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Ending "Crappy Funding Practices"

05.31.23 | Linda J. Rosenthal, JD

For some time now,  Vu Le has been telling anyone who will listen about the funding practices of the nation’s foundations that are nonsensical and time-wasting at best and harmful and demeaning at worst.

And, since the beginning of the pandemic, this prolific and witty veteran and observer of the nonprofit sector has been publicly naming and shaming the most brazen offenders under the hashtag “Crappy/FundingPractices.”

While there’s been improvement to some extent – he lauds “all of the funders who are awesome” – there are many funders who still fall short.  See, for instance, 10 condescending funding practices funders need to stop doing (February 19, 2023) Vu Le, Nonprofit AF Blog. And there are “several innovative new shenanigans!

So just a few weeks ago, he urged his many readers to take the next step to deal with “many funders whose unreasonable and clueless requirements are jeopardizing nonprofits’ work and thus harming people.” See Join the movement to end Crappy Funding Practices! (May 15, 2023) Vu Le, Nonprofit AF Blog.

The Kickoff  

Of the vast catalog of funding outrages he has amassed, he chose just 24 to highlight for the kickoff of his campaign to stamp out crappy practices.

Defined by the Oxford Languages dictionary as a “vulgar slang” meaning “extremely poor quality,” the term “crappy” is quite perfect here. (One of the key virtues of Vu Le is that – on a regular basis – he says the “quiet part out loud.”) “Crappy” ranges from the innocent end of the spectrum (ridiculous, time-wasting; just plain maddening) to the more pernicious (paternalistic, harmful  – even sadistic.)

Of course, any particular crappy funding practice can fall into several categories; it may, for example, be condescending and stupid.

Notably, Vu Le includes for this list just three items that are the worst of the worst; that is, the insidious practices that perpetuate the “Nonprofit Starvation Cycle” and the “Overhead Myth.” They are:

  • 4. Not funding overhead
  • 5. Not funding staff salary
  • 6. Restricting the funding of overhead to a certain percentage, usually 10%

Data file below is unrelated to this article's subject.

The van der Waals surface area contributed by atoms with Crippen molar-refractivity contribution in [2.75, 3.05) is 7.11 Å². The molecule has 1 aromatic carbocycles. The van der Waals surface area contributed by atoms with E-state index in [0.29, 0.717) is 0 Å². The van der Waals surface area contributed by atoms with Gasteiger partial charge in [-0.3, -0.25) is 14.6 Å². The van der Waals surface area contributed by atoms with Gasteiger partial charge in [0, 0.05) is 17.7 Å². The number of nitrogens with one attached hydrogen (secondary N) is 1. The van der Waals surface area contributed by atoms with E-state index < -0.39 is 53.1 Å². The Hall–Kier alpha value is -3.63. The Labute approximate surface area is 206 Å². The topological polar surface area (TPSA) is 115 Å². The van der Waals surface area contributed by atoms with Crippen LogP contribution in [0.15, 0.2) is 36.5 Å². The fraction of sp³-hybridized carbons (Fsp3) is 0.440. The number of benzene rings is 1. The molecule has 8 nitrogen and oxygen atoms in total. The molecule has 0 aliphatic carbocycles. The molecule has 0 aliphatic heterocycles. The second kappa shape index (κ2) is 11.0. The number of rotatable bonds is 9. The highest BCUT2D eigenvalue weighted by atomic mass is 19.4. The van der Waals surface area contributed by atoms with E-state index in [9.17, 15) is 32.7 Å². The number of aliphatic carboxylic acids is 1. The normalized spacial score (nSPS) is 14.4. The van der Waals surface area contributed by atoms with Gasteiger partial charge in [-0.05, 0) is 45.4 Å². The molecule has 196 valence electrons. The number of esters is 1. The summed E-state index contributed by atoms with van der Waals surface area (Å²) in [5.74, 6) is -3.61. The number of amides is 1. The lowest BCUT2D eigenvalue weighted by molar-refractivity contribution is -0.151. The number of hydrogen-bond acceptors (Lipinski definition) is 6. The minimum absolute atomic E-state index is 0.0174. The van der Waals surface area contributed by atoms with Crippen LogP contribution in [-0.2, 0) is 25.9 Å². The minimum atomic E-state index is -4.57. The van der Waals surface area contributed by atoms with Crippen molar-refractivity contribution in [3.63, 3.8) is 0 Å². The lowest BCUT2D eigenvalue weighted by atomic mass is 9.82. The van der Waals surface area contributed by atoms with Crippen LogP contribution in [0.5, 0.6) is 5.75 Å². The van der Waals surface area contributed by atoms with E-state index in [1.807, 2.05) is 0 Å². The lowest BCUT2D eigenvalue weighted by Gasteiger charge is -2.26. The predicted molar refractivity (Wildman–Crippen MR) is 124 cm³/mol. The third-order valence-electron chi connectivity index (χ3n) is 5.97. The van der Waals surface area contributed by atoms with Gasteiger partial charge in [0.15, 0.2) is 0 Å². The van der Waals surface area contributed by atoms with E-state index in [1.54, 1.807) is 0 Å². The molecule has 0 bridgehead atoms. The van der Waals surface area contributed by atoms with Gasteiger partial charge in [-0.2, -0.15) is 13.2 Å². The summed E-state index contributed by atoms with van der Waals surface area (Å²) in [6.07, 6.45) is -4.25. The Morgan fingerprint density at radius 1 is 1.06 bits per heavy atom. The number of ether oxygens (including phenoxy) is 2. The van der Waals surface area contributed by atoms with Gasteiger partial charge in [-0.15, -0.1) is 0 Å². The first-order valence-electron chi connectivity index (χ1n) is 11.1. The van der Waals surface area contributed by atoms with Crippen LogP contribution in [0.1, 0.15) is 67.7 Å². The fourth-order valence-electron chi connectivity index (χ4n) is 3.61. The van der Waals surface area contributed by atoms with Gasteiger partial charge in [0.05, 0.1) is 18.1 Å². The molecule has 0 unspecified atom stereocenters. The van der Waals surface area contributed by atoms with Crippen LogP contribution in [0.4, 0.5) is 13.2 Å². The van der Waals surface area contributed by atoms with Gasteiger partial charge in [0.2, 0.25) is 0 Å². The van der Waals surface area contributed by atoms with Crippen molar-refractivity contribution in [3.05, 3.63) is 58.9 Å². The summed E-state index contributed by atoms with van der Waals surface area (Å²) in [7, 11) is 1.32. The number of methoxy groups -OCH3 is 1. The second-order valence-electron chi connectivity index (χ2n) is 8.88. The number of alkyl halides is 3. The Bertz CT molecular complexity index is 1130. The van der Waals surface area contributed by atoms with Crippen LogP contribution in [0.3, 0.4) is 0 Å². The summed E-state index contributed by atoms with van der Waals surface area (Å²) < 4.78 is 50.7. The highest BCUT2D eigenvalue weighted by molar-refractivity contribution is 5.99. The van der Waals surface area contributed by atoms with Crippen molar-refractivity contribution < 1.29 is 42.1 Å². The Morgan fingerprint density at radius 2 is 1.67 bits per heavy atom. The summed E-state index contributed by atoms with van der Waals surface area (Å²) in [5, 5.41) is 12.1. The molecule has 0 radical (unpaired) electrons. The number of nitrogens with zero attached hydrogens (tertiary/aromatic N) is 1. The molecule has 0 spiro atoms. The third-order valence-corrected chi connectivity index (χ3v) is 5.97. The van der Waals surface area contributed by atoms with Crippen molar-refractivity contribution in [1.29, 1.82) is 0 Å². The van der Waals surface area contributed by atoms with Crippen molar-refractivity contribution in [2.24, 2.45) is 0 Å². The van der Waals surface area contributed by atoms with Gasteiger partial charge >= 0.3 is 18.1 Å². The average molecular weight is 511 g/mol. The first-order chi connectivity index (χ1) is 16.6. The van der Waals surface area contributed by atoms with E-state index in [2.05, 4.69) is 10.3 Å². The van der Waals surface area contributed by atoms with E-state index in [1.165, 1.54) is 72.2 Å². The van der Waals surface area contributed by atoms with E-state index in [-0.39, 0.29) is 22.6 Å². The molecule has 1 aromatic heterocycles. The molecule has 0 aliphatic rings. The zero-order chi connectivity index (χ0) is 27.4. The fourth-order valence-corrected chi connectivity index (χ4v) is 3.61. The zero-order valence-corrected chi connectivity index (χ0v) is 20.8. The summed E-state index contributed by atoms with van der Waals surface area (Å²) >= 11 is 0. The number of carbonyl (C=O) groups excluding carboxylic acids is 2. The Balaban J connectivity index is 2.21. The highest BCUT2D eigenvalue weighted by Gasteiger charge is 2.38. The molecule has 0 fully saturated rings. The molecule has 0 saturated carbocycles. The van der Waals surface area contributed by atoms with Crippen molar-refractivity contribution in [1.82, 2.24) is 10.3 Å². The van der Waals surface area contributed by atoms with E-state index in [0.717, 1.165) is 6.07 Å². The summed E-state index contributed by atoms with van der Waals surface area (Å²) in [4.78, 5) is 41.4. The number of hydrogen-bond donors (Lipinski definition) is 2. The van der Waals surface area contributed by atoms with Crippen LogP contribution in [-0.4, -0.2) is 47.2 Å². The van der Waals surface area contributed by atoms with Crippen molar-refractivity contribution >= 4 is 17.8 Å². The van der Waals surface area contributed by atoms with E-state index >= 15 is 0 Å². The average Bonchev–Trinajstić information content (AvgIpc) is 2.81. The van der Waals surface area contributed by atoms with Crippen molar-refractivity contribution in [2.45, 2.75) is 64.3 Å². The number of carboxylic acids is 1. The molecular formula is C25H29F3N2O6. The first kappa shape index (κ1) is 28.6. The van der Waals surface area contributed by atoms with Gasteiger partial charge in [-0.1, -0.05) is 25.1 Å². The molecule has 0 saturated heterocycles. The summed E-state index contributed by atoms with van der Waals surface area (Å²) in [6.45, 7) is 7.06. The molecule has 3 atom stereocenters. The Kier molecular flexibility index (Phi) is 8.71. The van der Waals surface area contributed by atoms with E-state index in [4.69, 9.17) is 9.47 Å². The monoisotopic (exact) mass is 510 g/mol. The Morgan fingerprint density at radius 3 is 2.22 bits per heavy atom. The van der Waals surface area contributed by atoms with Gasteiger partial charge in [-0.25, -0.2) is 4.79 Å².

Perhaps the reason is that he and other thought leaders have been harping so heavily on those destructive mindsets for a number of years. See, for instance, Vu Le’s Your crappy chair is not a badge of honor (October 2017) [“The crappy chair is a hilarious trope in our sector. Everyone seems to have some sort of crappy chair story.”]

“It’s Just Our Policy

Almost half of the 24 “crappy funding practices” that made Vu Le’s final cutoff can fairly be categorized as nonsensical, pointless, and tending to make you want to punch your laptop screen and then throw it out the nearest window.

This category is my personal favorite, calling to mind an incident long ago early in my 4-year stint in the Exempt Organizations Division of the IRS. I was delivering a packet of documents to a high official on the executive floor of the huge National Office headquarters. The only sound in that long and dreary corridor was my chunky high heels making too much noise against the linoleum floor. Suddenly, I saw a homemade sign on an unidentified door: “There’s no reason for it. It’s just our policy.” The cheerless quiet was broken as I dissolved into laughter, wondering how in the world that message had been allowed to remain up for more than a few minutes.

Highlights of Vu Le’s “it’s just our policy” selections include:

  • 1. Excessive requirements for small amounts of funding
  • 2. Making nonprofits translate their budget into a funder’s budget format
  • 3. Insisting that grant applicants print out and mail in or deliver grant proposals
  • 14. Not revealing character limits on online applications at the onset; or 19. Having ridiculous character limits
  • 15. Requiring the entering in of information that can be found on an attachment
  • 20. Asking for excessive or nonsensical information.


“This list is by no means comprehensive,” says Vu Le. “There are many other things funders do that are annoying and harmful.”

He thinks “… we’ve been nice enough. It’s time to ramp up the campaign and turn calling out #CrappyFundingPractices into a full-fledged movement with lots of people involved ….”

The details will be determined later, but “it will at least include communicating with folks who are forced to endure crappy funding practices, formulating responses for social media, amplifying these call-outs, creating a “Crappiest Funding Practice of the Year” Award, and also simultaneously recognizing funders who do #AwesomeFundingPractices.”

There’s a sign up sheet, here.

– Linda J. Rosenthal, J.D., FPLG Information & Research Director

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